We are remembering today the first year since Anna’s death.
Today has been busy with the preparations for my mother’s funeral on Saturday so we have not really spent time together remembering Anna. Instead we have checked in with one another from time to time, mentioning Anna or asking about certain memories. The outward focus has rightly been on my mother and helping my father. But in the background of everything is our memory of Anna. The experience of losing Anna certainly clouds this new experience of losing my mother. I don’t think it fair to say it has desensitized us, but I do believe that Timberley and I have approached her death with a realism that we would not have had before. I am certain that in my own case my reflections on death and the resurrection have prepared me for answering certain questions about my mother’s sickness and death. Of course, the whole experience of losing one’s parent is a wholly different experience than losing one’s child. This week has not been as gut-wrenching as the week we had one year ago tonight. Timberley reminded me of that while we were eating dinner this evening. We were talking and joking about things. Sometimes we spoke of Mom, sometimes we spoke of other things. But everything, even the serious things, had a lightness about it. Timberley leaned over to me and said, “Todd, do you remember the night after Anna died, how you felt like your heart had been ripped out, and everyone else was just walking around and talking about mundane things? Look over at your dad. I am sure he is feeling the same way now.” I looked at my dad. As we were all laughing about other things, my dad just sat and ate and looked at his food. His other half is gone. The one with whom he had become “one flesh” is gone, and so he is no longer one flesh, but what, just half a flesh? Which half? Left? Right? Perhaps he is just the outside with nothing inside. He is hollow and aching. Or perhaps he is just the inside with no outside, raw and exposed to every passing intrusion.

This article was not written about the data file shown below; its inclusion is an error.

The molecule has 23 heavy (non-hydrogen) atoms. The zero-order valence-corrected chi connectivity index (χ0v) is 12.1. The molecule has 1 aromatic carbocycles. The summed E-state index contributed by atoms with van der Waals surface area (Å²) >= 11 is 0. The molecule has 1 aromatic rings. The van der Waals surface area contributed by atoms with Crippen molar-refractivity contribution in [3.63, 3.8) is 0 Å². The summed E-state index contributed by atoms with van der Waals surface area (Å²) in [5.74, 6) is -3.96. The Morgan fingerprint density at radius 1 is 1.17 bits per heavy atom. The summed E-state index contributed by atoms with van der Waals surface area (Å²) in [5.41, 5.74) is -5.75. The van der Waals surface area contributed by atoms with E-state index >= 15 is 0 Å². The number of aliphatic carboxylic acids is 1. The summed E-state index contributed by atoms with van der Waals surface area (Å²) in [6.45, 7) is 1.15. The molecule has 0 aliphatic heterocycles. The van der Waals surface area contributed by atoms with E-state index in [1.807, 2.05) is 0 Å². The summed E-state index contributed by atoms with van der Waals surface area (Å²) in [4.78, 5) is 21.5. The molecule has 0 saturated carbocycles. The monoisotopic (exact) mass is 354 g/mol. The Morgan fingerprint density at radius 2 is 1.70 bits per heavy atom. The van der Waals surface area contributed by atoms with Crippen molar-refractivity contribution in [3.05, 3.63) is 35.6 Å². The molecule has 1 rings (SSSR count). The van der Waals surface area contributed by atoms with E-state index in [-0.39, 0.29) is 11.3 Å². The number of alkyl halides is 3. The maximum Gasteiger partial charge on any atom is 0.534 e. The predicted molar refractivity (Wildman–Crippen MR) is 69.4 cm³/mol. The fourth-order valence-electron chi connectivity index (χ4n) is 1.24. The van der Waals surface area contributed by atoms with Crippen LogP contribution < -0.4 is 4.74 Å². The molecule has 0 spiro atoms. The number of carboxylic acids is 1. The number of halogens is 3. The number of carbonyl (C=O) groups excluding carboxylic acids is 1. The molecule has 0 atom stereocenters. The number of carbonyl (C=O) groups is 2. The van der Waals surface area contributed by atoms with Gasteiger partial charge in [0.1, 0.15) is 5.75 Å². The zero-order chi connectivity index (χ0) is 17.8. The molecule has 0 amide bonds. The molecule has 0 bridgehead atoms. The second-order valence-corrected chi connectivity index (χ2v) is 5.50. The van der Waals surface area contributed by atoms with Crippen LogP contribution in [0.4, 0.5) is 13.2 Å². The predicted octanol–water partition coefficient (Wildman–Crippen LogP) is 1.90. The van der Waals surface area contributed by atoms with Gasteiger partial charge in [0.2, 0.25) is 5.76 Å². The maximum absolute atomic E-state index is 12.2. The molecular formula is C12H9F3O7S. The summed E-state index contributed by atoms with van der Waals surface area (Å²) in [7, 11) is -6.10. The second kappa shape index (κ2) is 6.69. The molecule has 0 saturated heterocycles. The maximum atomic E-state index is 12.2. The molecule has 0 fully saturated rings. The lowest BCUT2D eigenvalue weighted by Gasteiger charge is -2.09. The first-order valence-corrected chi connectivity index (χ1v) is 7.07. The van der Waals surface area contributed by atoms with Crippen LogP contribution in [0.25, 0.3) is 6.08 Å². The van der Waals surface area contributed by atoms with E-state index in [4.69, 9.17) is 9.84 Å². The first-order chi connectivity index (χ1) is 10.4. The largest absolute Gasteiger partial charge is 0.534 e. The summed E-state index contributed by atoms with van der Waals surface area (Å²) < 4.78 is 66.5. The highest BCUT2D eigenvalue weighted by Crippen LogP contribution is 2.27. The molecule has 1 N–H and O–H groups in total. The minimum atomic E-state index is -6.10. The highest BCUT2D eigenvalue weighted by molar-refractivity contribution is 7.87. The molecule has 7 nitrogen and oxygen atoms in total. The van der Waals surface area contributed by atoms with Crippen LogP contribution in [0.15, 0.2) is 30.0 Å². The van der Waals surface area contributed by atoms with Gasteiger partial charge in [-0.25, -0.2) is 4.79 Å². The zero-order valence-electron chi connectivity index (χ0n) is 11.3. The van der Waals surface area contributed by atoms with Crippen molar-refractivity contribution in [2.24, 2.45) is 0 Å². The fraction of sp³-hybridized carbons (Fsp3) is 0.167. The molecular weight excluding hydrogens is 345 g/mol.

I received a letter–email actually, but letter sounds more human, less mechanical–from a friend who knew Anna perhaps better than anyone outside our family. Their daughter was one of Anna’s best friends in Indonesia. She was writing to tell us how they were remembering Anna’s passing on this one year anniversary. They read Anna’s book aloud as a family. They listened to Switchfoot. They brought out things that Anna had given as gifts. They have planted a memorial garden for Anna and they spent time in that garden. I am really glad that on this day in which we are busy with other things, that other families are able to celebrate and remember the day in this way.
If you have young children, consider printing out Anna’s book and reading it together with your children. Read some of the stories about her and what others have written about her. Think about the example that Anna set as she followed Christ and use her as an example for your children to follow, or for yourselves to follow.
In preparing for this day we thought about putting something in the newspaper as a remembrance of Anna. This was what I wrote. I asked Timberley if was too “high-school-yearbookish” but as I told Timberley I was trying for something that had the character of Anna, something light and playful but serious at the same time.
Anna Christine Borger (March 29, 1999-May 7, 2008)
We wish to remember Anna Christine Borger on the first year after her death.
She gave freely.
She loved deeply.
She played happily.
She sang joyfully.
Anna, do you still have your eyes wide?
It’s not over yet! Jesus is coming soon!
Anna resurget. Anna will rise again.